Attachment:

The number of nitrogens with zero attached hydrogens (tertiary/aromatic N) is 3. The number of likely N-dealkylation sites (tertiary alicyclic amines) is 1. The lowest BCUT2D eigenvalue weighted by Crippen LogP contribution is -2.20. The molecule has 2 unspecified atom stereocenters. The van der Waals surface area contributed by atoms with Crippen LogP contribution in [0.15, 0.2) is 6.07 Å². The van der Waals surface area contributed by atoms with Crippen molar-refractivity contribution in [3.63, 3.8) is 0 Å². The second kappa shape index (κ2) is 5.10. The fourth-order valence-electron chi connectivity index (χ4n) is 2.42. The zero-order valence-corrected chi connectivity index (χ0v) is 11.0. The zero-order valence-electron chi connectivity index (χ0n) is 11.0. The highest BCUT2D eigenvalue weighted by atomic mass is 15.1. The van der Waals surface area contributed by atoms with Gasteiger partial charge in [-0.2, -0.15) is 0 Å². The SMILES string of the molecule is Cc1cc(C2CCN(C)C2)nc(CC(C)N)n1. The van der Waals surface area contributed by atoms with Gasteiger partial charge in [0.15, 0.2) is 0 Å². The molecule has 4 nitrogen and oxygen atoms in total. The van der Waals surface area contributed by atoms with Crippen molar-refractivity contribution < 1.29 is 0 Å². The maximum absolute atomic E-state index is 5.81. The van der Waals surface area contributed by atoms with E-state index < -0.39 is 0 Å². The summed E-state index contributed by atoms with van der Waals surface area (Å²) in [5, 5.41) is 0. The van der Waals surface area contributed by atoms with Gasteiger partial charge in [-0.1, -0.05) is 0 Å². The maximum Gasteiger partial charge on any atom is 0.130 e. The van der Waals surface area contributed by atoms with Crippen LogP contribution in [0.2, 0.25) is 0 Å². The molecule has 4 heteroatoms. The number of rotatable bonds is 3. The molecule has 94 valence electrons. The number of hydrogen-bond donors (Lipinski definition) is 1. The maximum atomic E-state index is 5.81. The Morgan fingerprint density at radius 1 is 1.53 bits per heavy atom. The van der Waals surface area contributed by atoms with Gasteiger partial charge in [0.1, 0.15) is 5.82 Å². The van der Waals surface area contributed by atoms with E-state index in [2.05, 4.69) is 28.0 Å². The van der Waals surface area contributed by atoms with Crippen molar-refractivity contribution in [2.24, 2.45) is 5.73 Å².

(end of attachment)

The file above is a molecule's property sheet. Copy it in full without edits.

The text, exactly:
The number of nitrogens with zero attached hydrogens (tertiary/aromatic N) is 3. The number of likely N-dealkylation sites (tertiary alicyclic amines) is 1. The lowest BCUT2D eigenvalue weighted by Crippen LogP contribution is -2.20. The molecule has 2 unspecified atom stereocenters. The van der Waals surface area contributed by atoms with Crippen LogP contribution in [0.15, 0.2) is 6.07 Å². The van der Waals surface area contributed by atoms with Crippen molar-refractivity contribution in [3.63, 3.8) is 0 Å². The second kappa shape index (κ2) is 5.10. The fourth-order valence-electron chi connectivity index (χ4n) is 2.42. The zero-order valence-corrected chi connectivity index (χ0v) is 11.0. The zero-order valence-electron chi connectivity index (χ0n) is 11.0. The highest BCUT2D eigenvalue weighted by atomic mass is 15.1. The van der Waals surface area contributed by atoms with Gasteiger partial charge in [-0.2, -0.15) is 0 Å². The SMILES string of the molecule is Cc1cc(C2CCN(C)C2)nc(CC(C)N)n1. The van der Waals surface area contributed by atoms with Gasteiger partial charge in [0.15, 0.2) is 0 Å². The molecule has 4 nitrogen and oxygen atoms in total. The van der Waals surface area contributed by atoms with Crippen molar-refractivity contribution < 1.29 is 0 Å². The maximum absolute atomic E-state index is 5.81. The van der Waals surface area contributed by atoms with E-state index < -0.39 is 0 Å². The summed E-state index contributed by atoms with van der Waals surface area (Å²) in [5, 5.41) is 0. The van der Waals surface area contributed by atoms with Gasteiger partial charge in [-0.1, -0.05) is 0 Å². The maximum Gasteiger partial charge on any atom is 0.130 e. The van der Waals surface area contributed by atoms with Crippen LogP contribution in [0.2, 0.25) is 0 Å². The molecule has 4 heteroatoms. The number of rotatable bonds is 3. The molecule has 94 valence electrons. The number of hydrogen-bond donors (Lipinski definition) is 1. The maximum atomic E-state index is 5.81. The Morgan fingerprint density at radius 1 is 1.53 bits per heavy atom. The van der Waals surface area contributed by atoms with Gasteiger partial charge in [0.1, 0.15) is 5.82 Å². The van der Waals surface area contributed by atoms with E-state index in [2.05, 4.69) is 28.0 Å². The van der Waals surface area contributed by atoms with Crippen molar-refractivity contribution in [2.24, 2.45) is 5.73 Å².